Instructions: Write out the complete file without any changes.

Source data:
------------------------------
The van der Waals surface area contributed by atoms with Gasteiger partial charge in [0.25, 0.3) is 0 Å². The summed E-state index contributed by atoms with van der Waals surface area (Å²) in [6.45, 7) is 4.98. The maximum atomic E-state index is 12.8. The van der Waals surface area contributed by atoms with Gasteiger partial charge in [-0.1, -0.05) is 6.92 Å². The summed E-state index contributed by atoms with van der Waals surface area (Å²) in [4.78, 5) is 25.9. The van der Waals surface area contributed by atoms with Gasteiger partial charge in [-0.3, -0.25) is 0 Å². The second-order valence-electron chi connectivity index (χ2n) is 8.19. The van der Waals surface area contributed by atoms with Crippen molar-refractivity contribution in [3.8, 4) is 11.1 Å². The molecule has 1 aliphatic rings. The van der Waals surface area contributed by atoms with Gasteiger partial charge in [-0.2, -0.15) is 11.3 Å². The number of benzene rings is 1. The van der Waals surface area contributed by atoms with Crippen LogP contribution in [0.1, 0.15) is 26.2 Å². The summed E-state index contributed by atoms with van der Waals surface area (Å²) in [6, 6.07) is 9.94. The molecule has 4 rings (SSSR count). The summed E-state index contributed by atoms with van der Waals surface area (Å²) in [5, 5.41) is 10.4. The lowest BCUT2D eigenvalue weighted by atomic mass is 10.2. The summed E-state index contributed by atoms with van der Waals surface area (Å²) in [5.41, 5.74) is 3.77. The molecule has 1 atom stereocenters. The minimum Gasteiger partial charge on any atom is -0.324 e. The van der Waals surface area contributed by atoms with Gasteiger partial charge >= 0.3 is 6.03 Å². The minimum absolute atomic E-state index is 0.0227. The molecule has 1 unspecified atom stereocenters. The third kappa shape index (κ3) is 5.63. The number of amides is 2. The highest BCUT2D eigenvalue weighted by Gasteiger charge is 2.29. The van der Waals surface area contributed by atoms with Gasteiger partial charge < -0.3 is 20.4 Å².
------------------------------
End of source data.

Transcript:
The van der Waals surface area contributed by atoms with Gasteiger partial charge in [0.25, 0.3) is 0 Å². The summed E-state index contributed by atoms with van der Waals surface area (Å²) in [6.45, 7) is 4.98. The maximum atomic E-state index is 12.8. The van der Waals surface area contributed by atoms with Gasteiger partial charge in [-0.1, -0.05) is 6.92 Å². The summed E-state index contributed by atoms with van der Waals surface area (Å²) in [4.78, 5) is 25.9. The van der Waals surface area contributed by atoms with Gasteiger partial charge in [-0.3, -0.25) is 0 Å². The second-order valence-electron chi connectivity index (χ2n) is 8.19. The van der Waals surface area contributed by atoms with Crippen molar-refractivity contribution in [3.8, 4) is 11.1 Å². The molecule has 1 aliphatic rings. The van der Waals surface area contributed by atoms with Gasteiger partial charge in [-0.2, -0.15) is 11.3 Å². The number of benzene rings is 1. The van der Waals surface area contributed by atoms with Crippen LogP contribution in [0.1, 0.15) is 26.2 Å². The summed E-state index contributed by atoms with van der Waals surface area (Å²) in [6, 6.07) is 9.94. The molecule has 4 rings (SSSR count). The summed E-state index contributed by atoms with van der Waals surface area (Å²) in [5, 5.41) is 10.4. The lowest BCUT2D eigenvalue weighted by atomic mass is 10.2. The summed E-state index contributed by atoms with van der Waals surface area (Å²) in [5.41, 5.74) is 3.77. The molecule has 1 atom stereocenters. The minimum Gasteiger partial charge on any atom is -0.324 e. The van der Waals surface area contributed by atoms with Gasteiger partial charge >= 0.3 is 6.03 Å². The minimum absolute atomic E-state index is 0.0227. The molecule has 1 unspecified atom stereocenters. The third kappa shape index (κ3) is 5.63. The number of amides is 2. The highest BCUT2D eigenvalue weighted by Gasteiger charge is 2.29. The van der Waals surface area contributed by atoms with Gasteiger partial charge < -0.3 is 20.4 Å².